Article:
3 of 3 people found the following review helpful
Staggering tales of superscience,
By A Customer
This review is from: A Fire Upon the Deep (School & Library Binding)
Vinge has often stated his problems with science fiction- the prospect of an impending Singularity, when human society becomes incomprehensible and unimaginable to us, and impossible for the author to describe. This book, and its companion, A Deepness in the Sky, are set in Vinge's solution to this problem: a universe where physical laws are graded in different regions of the Galaxy - here in the Slow Zone, faster than light travel and communications, and superhuman artificial intelligences are impossible; the Beyond, where FTL and strong AI are possible, and then the Transcend, where entire races can pass through the Singularity and become Powers, before vanishing in some fashion within a few years.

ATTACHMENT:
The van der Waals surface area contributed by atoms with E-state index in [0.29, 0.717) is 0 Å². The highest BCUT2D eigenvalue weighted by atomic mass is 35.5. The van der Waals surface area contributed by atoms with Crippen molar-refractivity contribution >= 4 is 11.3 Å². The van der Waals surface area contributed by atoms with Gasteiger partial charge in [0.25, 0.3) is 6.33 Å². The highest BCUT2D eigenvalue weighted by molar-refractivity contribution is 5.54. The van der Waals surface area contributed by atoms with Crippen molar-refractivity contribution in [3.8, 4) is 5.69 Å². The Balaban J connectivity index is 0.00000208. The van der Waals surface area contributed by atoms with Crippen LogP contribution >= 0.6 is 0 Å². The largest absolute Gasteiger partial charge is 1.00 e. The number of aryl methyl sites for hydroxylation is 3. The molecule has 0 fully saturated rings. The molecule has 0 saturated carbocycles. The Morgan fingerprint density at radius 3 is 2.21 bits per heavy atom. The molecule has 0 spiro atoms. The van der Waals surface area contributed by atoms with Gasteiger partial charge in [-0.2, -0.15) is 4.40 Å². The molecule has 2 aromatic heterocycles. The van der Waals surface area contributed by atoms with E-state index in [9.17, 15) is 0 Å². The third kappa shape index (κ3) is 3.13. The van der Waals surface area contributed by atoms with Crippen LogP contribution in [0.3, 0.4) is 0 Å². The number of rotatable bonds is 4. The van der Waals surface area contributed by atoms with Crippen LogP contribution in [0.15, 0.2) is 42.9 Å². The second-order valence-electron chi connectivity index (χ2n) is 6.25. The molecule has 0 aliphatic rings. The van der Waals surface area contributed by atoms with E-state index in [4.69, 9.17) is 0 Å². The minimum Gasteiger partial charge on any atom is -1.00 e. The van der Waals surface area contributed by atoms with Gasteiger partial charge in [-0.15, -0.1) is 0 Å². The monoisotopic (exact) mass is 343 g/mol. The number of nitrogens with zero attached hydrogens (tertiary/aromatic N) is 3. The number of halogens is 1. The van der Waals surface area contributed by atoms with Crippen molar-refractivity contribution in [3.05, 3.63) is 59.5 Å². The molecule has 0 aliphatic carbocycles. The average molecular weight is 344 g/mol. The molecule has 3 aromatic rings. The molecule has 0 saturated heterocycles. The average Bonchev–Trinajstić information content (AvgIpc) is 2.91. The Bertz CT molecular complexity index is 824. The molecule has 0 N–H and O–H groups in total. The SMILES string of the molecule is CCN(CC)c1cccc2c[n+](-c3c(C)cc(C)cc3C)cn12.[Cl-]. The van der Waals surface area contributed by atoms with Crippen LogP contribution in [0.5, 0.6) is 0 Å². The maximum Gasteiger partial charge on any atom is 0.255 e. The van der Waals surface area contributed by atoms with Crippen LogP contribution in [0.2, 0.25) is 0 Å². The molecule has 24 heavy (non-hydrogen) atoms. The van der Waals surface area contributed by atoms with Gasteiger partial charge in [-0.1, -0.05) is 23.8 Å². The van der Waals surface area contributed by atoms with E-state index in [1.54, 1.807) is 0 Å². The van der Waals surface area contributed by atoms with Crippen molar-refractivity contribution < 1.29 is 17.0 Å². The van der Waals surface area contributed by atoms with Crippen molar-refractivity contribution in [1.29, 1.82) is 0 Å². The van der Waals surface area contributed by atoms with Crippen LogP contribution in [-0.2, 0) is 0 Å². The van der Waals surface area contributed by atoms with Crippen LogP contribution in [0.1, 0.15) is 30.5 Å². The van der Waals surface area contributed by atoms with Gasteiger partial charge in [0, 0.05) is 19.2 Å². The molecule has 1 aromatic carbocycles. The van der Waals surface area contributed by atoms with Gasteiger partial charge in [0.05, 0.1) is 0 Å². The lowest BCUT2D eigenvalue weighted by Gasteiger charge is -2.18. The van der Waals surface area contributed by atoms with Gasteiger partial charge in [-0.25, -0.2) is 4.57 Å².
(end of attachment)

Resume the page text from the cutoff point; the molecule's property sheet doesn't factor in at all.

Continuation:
Most of the book takes place in the Beyond; glorious space opera, in a galaxy of interstellar empires, god-like Powers, and the newly rebooted ultimate computer virus/evil god, the Blight. The opening prologue itself is stunning, just for the amount of information compressed by implication into a handful of pages; and it gets better from there. There's an interstellar communications network, with just enough bandwidth for a Galactic Usenet, littered with misinformation and occasionally hilarious wacko speculation about current events ("Is it true that humans have six limbs? If so, there may be a simple explanation..."). Throw in fascist butterflies ("Death to Vermin!"), truly *strange* aliens and a frantic pursuit over thousands of light years, all the way into the Slow Zone, for possession of a Transcendent device that can possibly stop the Blight, and it's not surprising the book was voted a Hugo award winner.